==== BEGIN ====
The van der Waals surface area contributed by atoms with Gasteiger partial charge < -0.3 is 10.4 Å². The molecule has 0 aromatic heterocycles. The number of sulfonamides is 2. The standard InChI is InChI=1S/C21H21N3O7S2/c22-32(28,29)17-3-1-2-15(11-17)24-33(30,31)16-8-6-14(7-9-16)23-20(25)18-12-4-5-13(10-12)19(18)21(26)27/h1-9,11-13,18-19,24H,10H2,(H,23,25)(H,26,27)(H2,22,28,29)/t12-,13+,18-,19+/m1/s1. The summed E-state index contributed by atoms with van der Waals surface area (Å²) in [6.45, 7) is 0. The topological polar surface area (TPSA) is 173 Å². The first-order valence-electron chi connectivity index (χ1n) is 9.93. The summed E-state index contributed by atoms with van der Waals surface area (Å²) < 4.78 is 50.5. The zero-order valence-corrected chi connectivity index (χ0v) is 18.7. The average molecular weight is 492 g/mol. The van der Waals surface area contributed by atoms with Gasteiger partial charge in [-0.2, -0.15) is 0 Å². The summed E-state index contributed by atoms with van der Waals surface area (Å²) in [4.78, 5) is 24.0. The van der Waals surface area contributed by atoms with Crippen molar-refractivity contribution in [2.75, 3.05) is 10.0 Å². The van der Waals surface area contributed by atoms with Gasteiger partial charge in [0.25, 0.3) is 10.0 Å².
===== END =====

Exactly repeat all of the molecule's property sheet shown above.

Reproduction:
The van der Waals surface area contributed by atoms with Gasteiger partial charge < -0.3 is 10.4 Å². The molecule has 0 aromatic heterocycles. The number of sulfonamides is 2. The standard InChI is InChI=1S/C21H21N3O7S2/c22-32(28,29)17-3-1-2-15(11-17)24-33(30,31)16-8-6-14(7-9-16)23-20(25)18-12-4-5-13(10-12)19(18)21(26)27/h1-9,11-13,18-19,24H,10H2,(H,23,25)(H,26,27)(H2,22,28,29)/t12-,13+,18-,19+/m1/s1. The summed E-state index contributed by atoms with van der Waals surface area (Å²) in [6.45, 7) is 0. The topological polar surface area (TPSA) is 173 Å². The first-order valence-electron chi connectivity index (χ1n) is 9.93. The summed E-state index contributed by atoms with van der Waals surface area (Å²) < 4.78 is 50.5. The zero-order valence-corrected chi connectivity index (χ0v) is 18.7. The average molecular weight is 492 g/mol. The van der Waals surface area contributed by atoms with Gasteiger partial charge in [-0.2, -0.15) is 0 Å². The summed E-state index contributed by atoms with van der Waals surface area (Å²) in [4.78, 5) is 24.0. The van der Waals surface area contributed by atoms with Crippen molar-refractivity contribution in [2.75, 3.05) is 10.0 Å². The van der Waals surface area contributed by atoms with Gasteiger partial charge in [0.25, 0.3) is 10.0 Å².